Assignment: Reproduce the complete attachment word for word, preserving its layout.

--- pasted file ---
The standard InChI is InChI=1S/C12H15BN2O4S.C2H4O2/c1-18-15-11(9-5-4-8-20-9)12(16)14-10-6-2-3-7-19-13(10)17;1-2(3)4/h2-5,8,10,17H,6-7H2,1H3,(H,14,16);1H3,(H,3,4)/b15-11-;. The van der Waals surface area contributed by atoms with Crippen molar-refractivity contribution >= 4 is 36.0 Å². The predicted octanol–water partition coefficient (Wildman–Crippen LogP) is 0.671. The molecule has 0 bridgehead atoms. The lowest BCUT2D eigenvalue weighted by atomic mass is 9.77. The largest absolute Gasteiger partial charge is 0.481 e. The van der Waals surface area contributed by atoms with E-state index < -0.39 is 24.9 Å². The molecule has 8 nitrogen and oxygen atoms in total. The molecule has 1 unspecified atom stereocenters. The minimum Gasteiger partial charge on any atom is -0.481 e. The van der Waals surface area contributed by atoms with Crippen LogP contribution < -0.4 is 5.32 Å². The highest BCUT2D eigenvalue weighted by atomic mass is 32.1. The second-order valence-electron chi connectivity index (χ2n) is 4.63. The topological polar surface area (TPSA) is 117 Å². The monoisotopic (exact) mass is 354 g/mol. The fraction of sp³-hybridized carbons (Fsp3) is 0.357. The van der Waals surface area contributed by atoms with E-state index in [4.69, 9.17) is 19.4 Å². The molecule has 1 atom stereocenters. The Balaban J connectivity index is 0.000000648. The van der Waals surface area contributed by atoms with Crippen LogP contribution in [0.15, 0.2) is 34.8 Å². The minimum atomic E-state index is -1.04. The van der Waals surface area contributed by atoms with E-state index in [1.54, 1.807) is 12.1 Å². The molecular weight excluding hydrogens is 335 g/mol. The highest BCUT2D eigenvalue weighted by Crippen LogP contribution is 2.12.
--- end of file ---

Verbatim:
The standard InChI is InChI=1S/C12H15BN2O4S.C2H4O2/c1-18-15-11(9-5-4-8-20-9)12(16)14-10-6-2-3-7-19-13(10)17;1-2(3)4/h2-5,8,10,17H,6-7H2,1H3,(H,14,16);1H3,(H,3,4)/b15-11-;. The van der Waals surface area contributed by atoms with Crippen molar-refractivity contribution >= 4 is 36.0 Å². The predicted octanol–water partition coefficient (Wildman–Crippen LogP) is 0.671. The molecule has 0 bridgehead atoms. The lowest BCUT2D eigenvalue weighted by atomic mass is 9.77. The largest absolute Gasteiger partial charge is 0.481 e. The van der Waals surface area contributed by atoms with E-state index < -0.39 is 24.9 Å². The molecule has 8 nitrogen and oxygen atoms in total. The molecule has 1 unspecified atom stereocenters. The minimum Gasteiger partial charge on any atom is -0.481 e. The van der Waals surface area contributed by atoms with Crippen LogP contribution < -0.4 is 5.32 Å². The highest BCUT2D eigenvalue weighted by atomic mass is 32.1. The second-order valence-electron chi connectivity index (χ2n) is 4.63. The topological polar surface area (TPSA) is 117 Å². The monoisotopic (exact) mass is 354 g/mol. The fraction of sp³-hybridized carbons (Fsp3) is 0.357. The van der Waals surface area contributed by atoms with E-state index in [4.69, 9.17) is 19.4 Å². The molecule has 1 atom stereocenters. The Balaban J connectivity index is 0.000000648. The van der Waals surface area contributed by atoms with Crippen LogP contribution in [0.15, 0.2) is 34.8 Å². The minimum atomic E-state index is -1.04. The van der Waals surface area contributed by atoms with E-state index in [1.54, 1.807) is 12.1 Å². The molecular weight excluding hydrogens is 335 g/mol. The highest BCUT2D eigenvalue weighted by Crippen LogP contribution is 2.12.